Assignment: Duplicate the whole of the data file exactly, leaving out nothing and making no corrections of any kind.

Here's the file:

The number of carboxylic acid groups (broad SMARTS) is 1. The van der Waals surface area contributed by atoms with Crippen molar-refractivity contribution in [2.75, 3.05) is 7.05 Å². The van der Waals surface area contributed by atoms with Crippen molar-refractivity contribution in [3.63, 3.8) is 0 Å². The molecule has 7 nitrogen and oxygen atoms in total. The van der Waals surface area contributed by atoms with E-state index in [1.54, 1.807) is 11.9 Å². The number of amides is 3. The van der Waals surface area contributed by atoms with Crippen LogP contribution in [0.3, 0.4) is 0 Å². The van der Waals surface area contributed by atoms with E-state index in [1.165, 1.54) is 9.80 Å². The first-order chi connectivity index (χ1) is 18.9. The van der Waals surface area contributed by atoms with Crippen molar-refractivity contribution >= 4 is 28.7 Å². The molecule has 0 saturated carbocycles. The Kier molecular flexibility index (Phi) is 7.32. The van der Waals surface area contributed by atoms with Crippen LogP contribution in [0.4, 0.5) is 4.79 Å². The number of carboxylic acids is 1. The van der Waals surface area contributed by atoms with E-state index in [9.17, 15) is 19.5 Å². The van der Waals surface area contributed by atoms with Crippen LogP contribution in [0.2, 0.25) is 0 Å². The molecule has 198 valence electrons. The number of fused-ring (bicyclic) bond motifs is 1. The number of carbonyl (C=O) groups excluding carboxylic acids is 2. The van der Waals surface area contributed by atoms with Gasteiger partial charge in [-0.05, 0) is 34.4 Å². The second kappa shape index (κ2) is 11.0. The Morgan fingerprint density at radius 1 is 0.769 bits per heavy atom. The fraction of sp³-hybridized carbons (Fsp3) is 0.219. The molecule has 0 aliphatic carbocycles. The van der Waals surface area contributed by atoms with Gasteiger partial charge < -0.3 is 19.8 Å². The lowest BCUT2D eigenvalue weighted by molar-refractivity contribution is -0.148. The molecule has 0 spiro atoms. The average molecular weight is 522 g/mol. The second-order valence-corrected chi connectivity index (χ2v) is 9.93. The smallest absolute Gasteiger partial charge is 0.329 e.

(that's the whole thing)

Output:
The number of carboxylic acid groups (broad SMARTS) is 1. The van der Waals surface area contributed by atoms with Crippen molar-refractivity contribution in [2.75, 3.05) is 7.05 Å². The van der Waals surface area contributed by atoms with Crippen molar-refractivity contribution in [3.63, 3.8) is 0 Å². The molecule has 7 nitrogen and oxygen atoms in total. The van der Waals surface area contributed by atoms with E-state index in [1.54, 1.807) is 11.9 Å². The number of amides is 3. The van der Waals surface area contributed by atoms with Crippen LogP contribution in [0.3, 0.4) is 0 Å². The van der Waals surface area contributed by atoms with E-state index in [1.165, 1.54) is 9.80 Å². The first-order chi connectivity index (χ1) is 18.9. The van der Waals surface area contributed by atoms with Crippen molar-refractivity contribution >= 4 is 28.7 Å². The molecule has 0 saturated carbocycles. The Kier molecular flexibility index (Phi) is 7.32. The van der Waals surface area contributed by atoms with Crippen LogP contribution in [0.4, 0.5) is 4.79 Å². The number of carboxylic acids is 1. The van der Waals surface area contributed by atoms with E-state index in [9.17, 15) is 19.5 Å². The van der Waals surface area contributed by atoms with Crippen LogP contribution in [0.2, 0.25) is 0 Å². The molecule has 198 valence electrons. The number of fused-ring (bicyclic) bond motifs is 1. The number of carbonyl (C=O) groups excluding carboxylic acids is 2. The van der Waals surface area contributed by atoms with Gasteiger partial charge in [-0.05, 0) is 34.4 Å². The second kappa shape index (κ2) is 11.0. The Morgan fingerprint density at radius 1 is 0.769 bits per heavy atom. The fraction of sp³-hybridized carbons (Fsp3) is 0.219. The molecule has 0 aliphatic carbocycles. The van der Waals surface area contributed by atoms with Gasteiger partial charge < -0.3 is 19.8 Å². The lowest BCUT2D eigenvalue weighted by molar-refractivity contribution is -0.148. The molecule has 0 spiro atoms. The average molecular weight is 522 g/mol. The second-order valence-corrected chi connectivity index (χ2v) is 9.93. The smallest absolute Gasteiger partial charge is 0.329 e.